Chase bank has announced that it will end its Payment Protector plan in May. The option allowed credit card holders to insure themselves against job loss, illness, or disability -- with payments deferred for up to two years -- for an extra monthly fee that was usually less than 1 percent of the card balance. The Payment Protector plan also covered up to $25,000 in credit card debt per account left behind after a customer died.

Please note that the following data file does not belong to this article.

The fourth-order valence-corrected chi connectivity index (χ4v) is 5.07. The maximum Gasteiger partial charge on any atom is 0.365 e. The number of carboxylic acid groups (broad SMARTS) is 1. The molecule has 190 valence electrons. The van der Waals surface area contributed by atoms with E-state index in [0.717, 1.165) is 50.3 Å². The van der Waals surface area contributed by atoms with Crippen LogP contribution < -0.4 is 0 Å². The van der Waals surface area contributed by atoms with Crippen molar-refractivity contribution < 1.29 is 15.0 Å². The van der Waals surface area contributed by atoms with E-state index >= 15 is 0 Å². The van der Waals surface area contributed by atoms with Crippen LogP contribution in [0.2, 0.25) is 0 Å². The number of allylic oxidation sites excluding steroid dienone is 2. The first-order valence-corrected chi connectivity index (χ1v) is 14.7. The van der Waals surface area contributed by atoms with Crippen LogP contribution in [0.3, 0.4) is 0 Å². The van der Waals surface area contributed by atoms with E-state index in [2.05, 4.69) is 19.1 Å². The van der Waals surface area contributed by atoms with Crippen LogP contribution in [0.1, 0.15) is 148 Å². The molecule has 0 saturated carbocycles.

Chase says that it is acting within its rights to change the terms of the deal at any time. However, termination of the product has left many customers concerned, such as 95-year-old Dorothy Cross, who has a balance of more than $38,000 on three Chase cards and has paid Payment Protector fees for about a decade to keep her debt from overwhelming her family after her death. Cross' son, Emory, says the bank's conditions were buried in the contract and also make the agreement essentially worthless by requiring customers to make payments for coverage, when the bank has no obligation to fulfill its responsibilities. Chase is not the only bank that is stepping away from payment protection; Bank of America, American Express, and Capital One also say they will drop their plans. Consumer advocates say cardholders should pay down their balances rather than pay fees for account add-ons like payment protection, as the services are rarely worth the money.